Following the recent deaths of former CISC colleagues Adrian Aylward and Patrick Tobin, we publish two moving obituaries, both penned by Giles Mercer.
May Adrian and Patrick rest in peace.
The death of Adrian Aylward on Maundy Thursday from cancer saw the passing of a titan of Catholic education and a wonderful family man, loved and mourned by very many friends. His wife, Caroline, gave him enormous love and support and their three children, Molly, Joseph, and Freya, were the joy of his life.
From Worth and Oxford, Adrian worked successfully in the City, while discovering his vocation as a teacher. He taught Religious Education at Downside, where he was appointed to the senior leadership team with responsibility for marketing and admissions; a shrewd appointment during a challenging time for boarding education caused largely by the recession of the early 1990s.
It was inevitable that he would gain a headship, which he duly did at Stonyhurst, from 1996 to 2006. There, he unflinchingly steered the College through the immense difficulties arising from challenging and complicated abuse scandals, handling outside agencies with consummate skill. He subsequently led the school to full co-education, a complex achievement in itself. Throughout, he cared for the whole community, boys and girls and their families, teaching and support staff, the Jesuit community, and wider, local communities. Countless individuals, especially the young, received his kindness. Despite all challenges, Adrian enabled Stonyhurst to blossom under his leadership, and stand proud.
Having served most effectively on the CISC committee, Adrian was elected Chair of CISC from 2005 to 2010. From Stonyhurst he moved to Leweston, where he led the school with clarity of vision and his trademark energy, motivating and inspiring all, not least recruiting pupils with his inimitable mixture of realism and charisma.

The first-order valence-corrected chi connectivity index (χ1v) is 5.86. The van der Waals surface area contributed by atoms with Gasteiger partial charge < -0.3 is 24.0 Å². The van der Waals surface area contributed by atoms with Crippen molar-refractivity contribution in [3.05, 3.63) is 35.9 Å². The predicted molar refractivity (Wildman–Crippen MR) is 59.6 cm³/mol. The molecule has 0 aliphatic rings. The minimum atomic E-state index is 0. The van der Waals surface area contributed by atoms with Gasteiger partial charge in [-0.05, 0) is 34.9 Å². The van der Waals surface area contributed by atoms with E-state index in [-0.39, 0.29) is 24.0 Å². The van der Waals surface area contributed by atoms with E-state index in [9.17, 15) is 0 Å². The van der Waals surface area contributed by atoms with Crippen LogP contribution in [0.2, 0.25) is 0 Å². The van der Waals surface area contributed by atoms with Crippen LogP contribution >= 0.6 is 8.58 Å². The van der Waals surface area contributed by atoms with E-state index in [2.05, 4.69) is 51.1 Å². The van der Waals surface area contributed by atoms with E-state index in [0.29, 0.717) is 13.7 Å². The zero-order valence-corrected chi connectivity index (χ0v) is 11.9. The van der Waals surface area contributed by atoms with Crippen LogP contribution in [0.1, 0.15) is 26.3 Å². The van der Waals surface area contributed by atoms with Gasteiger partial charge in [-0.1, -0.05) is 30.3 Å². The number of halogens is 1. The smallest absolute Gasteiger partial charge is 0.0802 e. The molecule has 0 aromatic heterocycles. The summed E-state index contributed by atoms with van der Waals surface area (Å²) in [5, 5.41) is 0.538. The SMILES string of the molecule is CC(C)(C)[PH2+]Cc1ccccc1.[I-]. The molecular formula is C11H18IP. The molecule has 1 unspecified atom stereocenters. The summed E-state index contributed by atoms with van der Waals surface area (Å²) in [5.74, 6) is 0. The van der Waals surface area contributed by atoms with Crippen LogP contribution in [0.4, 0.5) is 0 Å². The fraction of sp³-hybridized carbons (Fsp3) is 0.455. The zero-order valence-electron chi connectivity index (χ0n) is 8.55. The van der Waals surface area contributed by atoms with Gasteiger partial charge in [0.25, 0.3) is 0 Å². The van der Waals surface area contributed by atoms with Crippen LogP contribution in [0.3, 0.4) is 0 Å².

More recently, he served as a governor at Downside from March 2012, being elected the first lay Chair of Governors in January 2018. Combining determination and sensitivity, team-work and leadership, Adrian guided the drive to separate the school and monastery and establish a new trust, to the benefit of all at Downside, while ensuring the Benedictine character of the school remained its well-spring. He worked prodigiously hard and with that exceptional ability, seen throughout his career, of identifying clear priorities and bringing others with him towards agreed goals.
Adrian gave a lifetime to Catholic education and did so with dynamism, flowing from a deep interior spirit, and often with a carefree obliviousness of his attire or the state of his spectacles. Adrian loved being among people and his generous sociability into the late hours at CISC conferences entered legend, without this ever preventing an inspirational address to the troops with authority and professionalism the following morning. His resonant, rather emphatic voice, together with a delicious sense of humour, added to his influence – and a massive influence for the good at that – which was combined with a certain steel when needed and a readiness never to duck the hard decisions wherever the Lord called him to make them.
Adrian was devoted to Lourdes. He loved family and friends. He enjoyed tennis and golf, but above all loved fishing, having spent most of his childhood on the rivers in Ireland. As Caroline said, ‘it was his time for thinking and not thinking, being immersed in nature’. He believed passionately that lay Catholics must use as fully as possible the responsibilities entrusted to them at Baptism. This was a remarkable man, a good and faithful servant of the Lord. May he rest in peace, and may the same Lord comfort Caroline and their family in the sadness of their loss.
On the last assembly of the school year in 1989 the deputy headmaster, Wilfred Hammond, sprang a surprise on Patrick Tobin and paid the following tribute to the outgoing headmaster. There could be no better summary of the achievements at Prior Park of Patrick Tobin as headmaster (1981-1989), wonderfully supported and enhanced by his wife Margery. I make no apology, therefore, for reproducing it at some length with the agreement of the author.